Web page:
Cumberland County District Attorney Stephanie Anderson decided Wednesday that she won’t try to revive a restorative justice process with 17 Black Lives Matter protesters.

Her decision came hours after Superior Court Justice Lance Walker denied her effort to restore criminal charges against the protesters, who were arrested in July after blocking Commercial Street in Portland during a demonstration over police shootings of black men nationwide.

Walker ordered both sides to make another attempt at holding a restorative justice meeting.

But at a news conference late Wednesday afternoon, Anderson said the meeting is not going to happen unless the protesters request it.

“Going over the events of the past six months, we’ve decided we’re not going to do that,” Anderson said. “We have seen nothing from the Black Lives Matter demonstrators to suggest that they want to have a conversation. They have been resistant to that all along. At this point we’ve concluded that they really don’t have any complaints about the city of Portland or the Portland Police Department.”

Anderson said those arrested had originally pleaded guilty to violating a city ordinance on disorderly conduct, paid $200 in fines and agreed to attend a restorative justice meeting with police to air concerns on both sides.

She said the criminal charges are still on file and could be reactivated if the protesters were to commit new criminal offenses. Otherwise, the charges will be dismissed in six months.

Anderson said the protesters have not been clear about why they have a beef with the city or its police department.

“They’ve had three opportunities to discuss their grievances and they haven’t wanted to do that,” she said.

A reporter asked Anderson how she would feel if the criminal charges were dismissed in six months.

“I’d feel like justice was done in this case,” she said, noting the $200 fines. “We wanted to understand what their concerns were. We wanted to have a conversation with them. We’re disappointed that they don’t want to do that, but we’re fine with the way it worked out.”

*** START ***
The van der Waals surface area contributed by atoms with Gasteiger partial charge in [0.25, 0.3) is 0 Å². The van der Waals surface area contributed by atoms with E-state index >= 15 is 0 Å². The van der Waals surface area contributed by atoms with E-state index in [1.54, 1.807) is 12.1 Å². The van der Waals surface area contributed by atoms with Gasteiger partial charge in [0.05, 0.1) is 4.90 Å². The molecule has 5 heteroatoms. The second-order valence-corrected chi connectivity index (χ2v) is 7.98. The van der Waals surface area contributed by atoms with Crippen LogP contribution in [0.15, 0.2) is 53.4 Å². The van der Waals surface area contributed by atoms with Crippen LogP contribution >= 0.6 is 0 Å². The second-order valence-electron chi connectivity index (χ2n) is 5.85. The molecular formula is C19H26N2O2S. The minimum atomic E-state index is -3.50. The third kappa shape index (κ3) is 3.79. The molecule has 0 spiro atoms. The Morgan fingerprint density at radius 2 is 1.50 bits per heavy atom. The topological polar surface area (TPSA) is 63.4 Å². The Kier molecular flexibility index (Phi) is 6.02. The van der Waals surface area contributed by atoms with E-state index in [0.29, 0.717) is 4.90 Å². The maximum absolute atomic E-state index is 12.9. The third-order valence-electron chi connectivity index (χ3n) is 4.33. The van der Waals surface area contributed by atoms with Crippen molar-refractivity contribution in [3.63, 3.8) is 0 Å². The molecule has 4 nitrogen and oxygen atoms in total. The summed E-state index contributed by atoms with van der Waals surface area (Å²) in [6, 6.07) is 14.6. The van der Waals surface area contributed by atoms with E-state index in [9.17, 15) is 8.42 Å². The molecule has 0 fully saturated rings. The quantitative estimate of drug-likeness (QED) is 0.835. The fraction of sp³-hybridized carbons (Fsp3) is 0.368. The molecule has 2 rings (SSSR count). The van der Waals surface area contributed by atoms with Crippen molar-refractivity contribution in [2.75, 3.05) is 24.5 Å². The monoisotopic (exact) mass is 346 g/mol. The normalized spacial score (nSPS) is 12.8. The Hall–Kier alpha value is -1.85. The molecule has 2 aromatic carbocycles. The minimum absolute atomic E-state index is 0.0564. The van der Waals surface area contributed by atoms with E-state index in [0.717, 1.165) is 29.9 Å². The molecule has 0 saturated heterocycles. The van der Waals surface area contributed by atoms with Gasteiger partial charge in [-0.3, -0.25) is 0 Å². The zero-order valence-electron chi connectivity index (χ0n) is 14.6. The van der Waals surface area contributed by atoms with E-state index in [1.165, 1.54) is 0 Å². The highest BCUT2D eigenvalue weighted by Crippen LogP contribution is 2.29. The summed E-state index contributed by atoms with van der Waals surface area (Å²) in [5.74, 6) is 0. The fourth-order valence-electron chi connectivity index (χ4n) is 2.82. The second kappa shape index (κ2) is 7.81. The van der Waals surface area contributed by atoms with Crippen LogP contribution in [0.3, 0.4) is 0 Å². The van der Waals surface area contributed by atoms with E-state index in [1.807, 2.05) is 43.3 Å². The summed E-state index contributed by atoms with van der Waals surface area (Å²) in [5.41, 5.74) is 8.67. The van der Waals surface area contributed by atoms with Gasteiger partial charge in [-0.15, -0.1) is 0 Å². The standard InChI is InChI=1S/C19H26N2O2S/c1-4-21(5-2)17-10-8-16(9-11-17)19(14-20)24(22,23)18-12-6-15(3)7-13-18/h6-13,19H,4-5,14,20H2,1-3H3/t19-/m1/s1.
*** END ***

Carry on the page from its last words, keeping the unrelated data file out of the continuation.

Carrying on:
Attorney Tom Hallett, who represented one of the defendants, Alba Briggs, said the decision by Anderson’s office means the protesters are in the clear.

“I think it was important that the Black Lives Matter protesters had their day in court and that they were proven to be right,” Hallett said. “The movement has been vindicated.”

The courts ordered Portland police and the protesters to hold a restorative justice meeting earlier this year. But that meeting, held Feb. 1, fell apart after protesters refused to be split into two groups to meet with Police Chief Michael Sauschuck. Lawyers for the protesters objected to a prosecutor sitting in on the meeting.

Anderson said she was advised that breaking the protesters into two groups would lead to a more productive meeting. But she also said the protesters would need to have a different attitude in order for the meeting to have been meaningful.

When asked what she meant by having a different attitude, Anderson replied, “They’re just protesters. They don’t have a message. They don’t have a complaint. They don’t have nothing to say except Black Lives Matter, and that’s a bumper sticker.”

Restorative justice is a movement to offer an alternative to retributive justice and its emphasis on punishment and separating offenders from society.

Key tenets of restorative justice include giving voice to victims, having offenders accept accountability and giving communities affected by crimes ways to heal.

The DA’s office argued in a day-long hearing before Walker last week that the protesters had breached their plea agreement when the restorative justice meeting fell apart, so the office wanted to restore the original criminal charges against the protesters. Most would have been charged with obstructing public ways and failure to disperse, but some faced more serious charges.

In the plea agreement, the protesters agreed to meet in the restorative justice session “as directed” by the DA’s office. But the protesters’ lawyers said they assumed that meant the DA’s office would simply set up the meeting and notify the protesters of a date and location.

Instead, the DA’s office said the group would be split in two, a prosecutor would take part and two “community observers” also would be on hand.

The defendants’ lawyers said they would have told their clients to reject the agreement if they had known the DA’s office was going to set conditions. They said having a prosecutor sit in on the meeting was particularly onerous because their clients’ right against self-incrimination would be jeopardized. The protesters also wanted to attend as one group for solidarity.

Walker ruled that the “as directed” language was ambiguous, the defendants’ plan to meet in one group was a minor breach of the agreement, and the DA’s office still needed to try to hold the meeting.

“Under these circumstances, the state was not free to consider the transaction at an end, leave the meeting and have the court declare that the defendants breached the agreement,” Walker said in his order. He said the DA’s office “has an obligation to make it work.”

His order also says the restorative justice meeting was part of the plea deal and both sides should work toward fulfilling its terms.

Dennis Hoey can be contacted at 791-6365 or at:

[email protected]

Edward D. Murphy can be contacted at 791-6465 or at:

[email protected]

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